The mental health of teens around the world is under more stress than ever on the heels of the pandemic. Looking for a way to help, educators in the United Kingdom developed a large scientific trial. Dubbed My Resilience in Adolescence — or MYRIAD. One of the study’s aims was to see whether practicing mindfulness could improve young people's emotional well-being.
We’ve certainly heard a lot about mindfulness in recent years, but what exactly is it? Mindfulness involves trying to maintain a non-judgmental, moment-by-moment awareness of our thoughts, feelings, bodily sensations and surrounding environment. Based on Buddhist practice, it’s sometimes suggested that practitioners watch or count their breaths while sitting with a straight spine and holding the intention of staying still.
It does seem like mindfulness might help calm adolescents and improve emotional wellbeing, and it has been found to to assist college students cope with the stress of exams. But the Oxford University researchers found that, for preteens and young teens at least, that was not the case.
The researchers suggest activities like sports, the arts, computer gaming and music could be used as vehicles to teach mindfulness skills.
The disappointing data were based on the results of five studies over an 8-year period and involved 85 secondary schools, nearly 700 teachers and almost 8,500 pupils. In the randomized controlled trial — which is considered the gold standard of scientific research — 41 schools continued with social emotional learning that was already part of their standard curriculum for students aged 11 to 14, while teachers at the other 41 schools were given training in teaching mindfulness and then gave their students 10 lessons of 30 to 50 minutes in length.
What did the researchers find out? After analyzing the results, the team concluded that mindfulness practice for the study's age group just didn’t appear to make a difference. After one year there was no evidence that school-based mindfulness training was any better than teaching as usual when it came to warding off mental health problems.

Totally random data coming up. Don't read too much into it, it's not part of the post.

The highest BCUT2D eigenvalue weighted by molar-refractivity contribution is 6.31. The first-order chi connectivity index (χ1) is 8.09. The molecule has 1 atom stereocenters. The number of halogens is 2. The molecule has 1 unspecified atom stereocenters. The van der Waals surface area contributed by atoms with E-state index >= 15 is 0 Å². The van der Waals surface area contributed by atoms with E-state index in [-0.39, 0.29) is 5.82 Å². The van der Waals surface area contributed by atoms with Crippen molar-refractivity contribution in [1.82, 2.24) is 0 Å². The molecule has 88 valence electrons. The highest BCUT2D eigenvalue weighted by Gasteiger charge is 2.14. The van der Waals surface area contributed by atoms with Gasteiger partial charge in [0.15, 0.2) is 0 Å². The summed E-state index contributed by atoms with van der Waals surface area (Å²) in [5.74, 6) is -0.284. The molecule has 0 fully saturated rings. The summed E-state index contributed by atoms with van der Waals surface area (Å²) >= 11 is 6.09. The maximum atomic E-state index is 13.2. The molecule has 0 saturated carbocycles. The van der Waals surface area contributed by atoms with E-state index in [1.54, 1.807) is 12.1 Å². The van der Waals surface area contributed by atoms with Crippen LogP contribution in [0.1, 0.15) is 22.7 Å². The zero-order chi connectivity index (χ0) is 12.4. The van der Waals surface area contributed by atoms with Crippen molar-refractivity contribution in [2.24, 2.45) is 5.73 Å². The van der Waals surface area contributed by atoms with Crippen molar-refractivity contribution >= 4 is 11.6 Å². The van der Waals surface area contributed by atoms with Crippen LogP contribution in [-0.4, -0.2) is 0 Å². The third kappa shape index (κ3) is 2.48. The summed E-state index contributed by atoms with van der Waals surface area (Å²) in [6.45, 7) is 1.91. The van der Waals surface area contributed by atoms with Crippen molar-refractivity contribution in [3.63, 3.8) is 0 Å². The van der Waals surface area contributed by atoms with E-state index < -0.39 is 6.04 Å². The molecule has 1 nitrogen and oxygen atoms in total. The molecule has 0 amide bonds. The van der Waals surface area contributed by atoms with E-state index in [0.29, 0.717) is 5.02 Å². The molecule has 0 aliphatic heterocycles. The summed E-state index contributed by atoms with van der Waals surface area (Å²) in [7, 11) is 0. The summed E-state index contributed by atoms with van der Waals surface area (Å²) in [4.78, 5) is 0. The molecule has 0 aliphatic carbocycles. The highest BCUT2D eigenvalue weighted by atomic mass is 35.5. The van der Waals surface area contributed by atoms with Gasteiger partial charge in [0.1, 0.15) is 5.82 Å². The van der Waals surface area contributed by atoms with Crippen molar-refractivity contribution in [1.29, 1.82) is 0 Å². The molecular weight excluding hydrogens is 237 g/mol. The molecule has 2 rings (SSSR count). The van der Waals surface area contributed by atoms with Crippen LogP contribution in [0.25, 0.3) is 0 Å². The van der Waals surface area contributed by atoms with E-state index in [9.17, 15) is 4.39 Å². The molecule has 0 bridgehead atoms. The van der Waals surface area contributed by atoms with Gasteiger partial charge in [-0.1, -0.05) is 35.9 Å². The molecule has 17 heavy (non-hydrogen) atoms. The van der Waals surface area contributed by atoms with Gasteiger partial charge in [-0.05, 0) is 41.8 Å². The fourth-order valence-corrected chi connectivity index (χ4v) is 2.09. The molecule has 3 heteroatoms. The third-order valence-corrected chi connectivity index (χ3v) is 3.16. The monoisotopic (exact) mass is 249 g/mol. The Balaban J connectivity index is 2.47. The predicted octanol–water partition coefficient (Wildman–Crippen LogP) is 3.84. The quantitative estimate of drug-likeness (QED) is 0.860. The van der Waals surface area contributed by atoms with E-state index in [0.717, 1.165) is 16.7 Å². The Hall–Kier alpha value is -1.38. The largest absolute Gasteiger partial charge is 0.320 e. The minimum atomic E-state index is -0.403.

For those kids with existing mental health challenges, there was even more discouraging news. The research indicated that it might make their difficulties worse. Although there were no serious problems reported, it does suggest that future research should explore different approaches for these kids.
While analyzing their data the researchers discovered that the age of the students may have been a factor — the technique worked better for the older kids than the younger students. And that many of the kids simply didn’t like the mindfulness training.
“Most students didn’t engage with the program. On average, they only practiced once over 10 weeks of the course. And that’s like going to the gym once and hoping you’ll get fit. But why didn’t they practice? Why? Because many of them found it boring,” said Mark Williams, professor emeritus and founding director of the Oxford Mindfulness Centre, in a news briefing,
It’s interesting to note that, initially, the mindfulness program boosted teachers’ mental health and reduced burnout, as well as increased their positive attitudes towards teaching, but after a year those effects had mostly disappeared.
What might promote mindfulness among kids? The researchers suggest peer-based approaches with older students giving the lessons. They also propose using activities like sports, the arts, computer gaming and music as vehicles to teach mindfulness skills.
Although no serious problems were reported, mindfulness might make the difficulties of kids with mental health challenges worse.
Or maybe mindfulness training is just not the right avenue. “Instead of offering ways for kids to improve their mental training, maybe what we need to do is design schools so the whole school, the climate and the culture of a school actually support young people’s mental health and well-being,” suggested one of the lead researchers, Willem Kuyken, the Sir John Ritblat Family Professor of Mindfulness and Psychological Science at the University of Oxford.
Most educators will probably agree that Professor Kuyken’s suggestion is certainly worth more attention. Making sure kids get enough exercise is also likely to be beneficial.
If you are curious about whether practicing mindfulness might help you de-stress, the Oxford Mindfulness Centre offers several guided meditations you can try for free.
The study is published in the BMJ.